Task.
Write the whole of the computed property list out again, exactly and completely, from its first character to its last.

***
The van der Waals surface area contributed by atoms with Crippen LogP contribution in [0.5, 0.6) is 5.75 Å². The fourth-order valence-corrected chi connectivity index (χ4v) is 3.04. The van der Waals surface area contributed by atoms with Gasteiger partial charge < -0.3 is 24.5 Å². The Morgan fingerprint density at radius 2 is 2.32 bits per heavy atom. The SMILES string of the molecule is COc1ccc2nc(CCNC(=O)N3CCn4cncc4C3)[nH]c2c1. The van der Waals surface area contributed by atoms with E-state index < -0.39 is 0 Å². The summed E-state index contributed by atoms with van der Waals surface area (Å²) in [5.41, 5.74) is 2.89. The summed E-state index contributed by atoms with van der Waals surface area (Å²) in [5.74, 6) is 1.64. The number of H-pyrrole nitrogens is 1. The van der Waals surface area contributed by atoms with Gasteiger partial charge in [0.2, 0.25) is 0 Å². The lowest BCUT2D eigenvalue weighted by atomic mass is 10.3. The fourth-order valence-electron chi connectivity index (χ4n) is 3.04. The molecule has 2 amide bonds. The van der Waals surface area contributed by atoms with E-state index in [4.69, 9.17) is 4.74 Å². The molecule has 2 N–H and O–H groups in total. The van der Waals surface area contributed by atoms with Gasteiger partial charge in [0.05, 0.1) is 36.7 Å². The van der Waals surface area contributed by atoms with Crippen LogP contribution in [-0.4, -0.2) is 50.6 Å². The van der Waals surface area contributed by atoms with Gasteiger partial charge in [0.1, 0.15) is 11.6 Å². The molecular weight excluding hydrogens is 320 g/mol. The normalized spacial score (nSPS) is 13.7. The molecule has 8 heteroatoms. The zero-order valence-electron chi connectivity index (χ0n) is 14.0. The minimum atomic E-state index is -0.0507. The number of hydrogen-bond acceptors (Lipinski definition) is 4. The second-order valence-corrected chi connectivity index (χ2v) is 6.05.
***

The van der Waals surface area contributed by atoms with Crippen LogP contribution in [0.5, 0.6) is 5.75 Å². The fourth-order valence-corrected chi connectivity index (χ4v) is 3.04. The van der Waals surface area contributed by atoms with Gasteiger partial charge < -0.3 is 24.5 Å². The Morgan fingerprint density at radius 2 is 2.32 bits per heavy atom. The SMILES string of the molecule is COc1ccc2nc(CCNC(=O)N3CCn4cncc4C3)[nH]c2c1. The van der Waals surface area contributed by atoms with E-state index < -0.39 is 0 Å². The summed E-state index contributed by atoms with van der Waals surface area (Å²) in [5.41, 5.74) is 2.89. The summed E-state index contributed by atoms with van der Waals surface area (Å²) in [5.74, 6) is 1.64. The number of H-pyrrole nitrogens is 1. The van der Waals surface area contributed by atoms with Gasteiger partial charge in [0.2, 0.25) is 0 Å². The lowest BCUT2D eigenvalue weighted by atomic mass is 10.3. The fourth-order valence-electron chi connectivity index (χ4n) is 3.04. The molecule has 2 amide bonds. The van der Waals surface area contributed by atoms with E-state index in [4.69, 9.17) is 4.74 Å². The molecule has 2 N–H and O–H groups in total. The van der Waals surface area contributed by atoms with Gasteiger partial charge in [0.05, 0.1) is 36.7 Å². The van der Waals surface area contributed by atoms with Crippen LogP contribution in [-0.4, -0.2) is 50.6 Å². The van der Waals surface area contributed by atoms with Gasteiger partial charge in [0.1, 0.15) is 11.6 Å². The molecular weight excluding hydrogens is 320 g/mol. The normalized spacial score (nSPS) is 13.7. The molecule has 8 heteroatoms. The zero-order valence-electron chi connectivity index (χ0n) is 14.0. The minimum atomic E-state index is -0.0507. The number of hydrogen-bond acceptors (Lipinski definition) is 4. The second-order valence-corrected chi connectivity index (χ2v) is 6.05.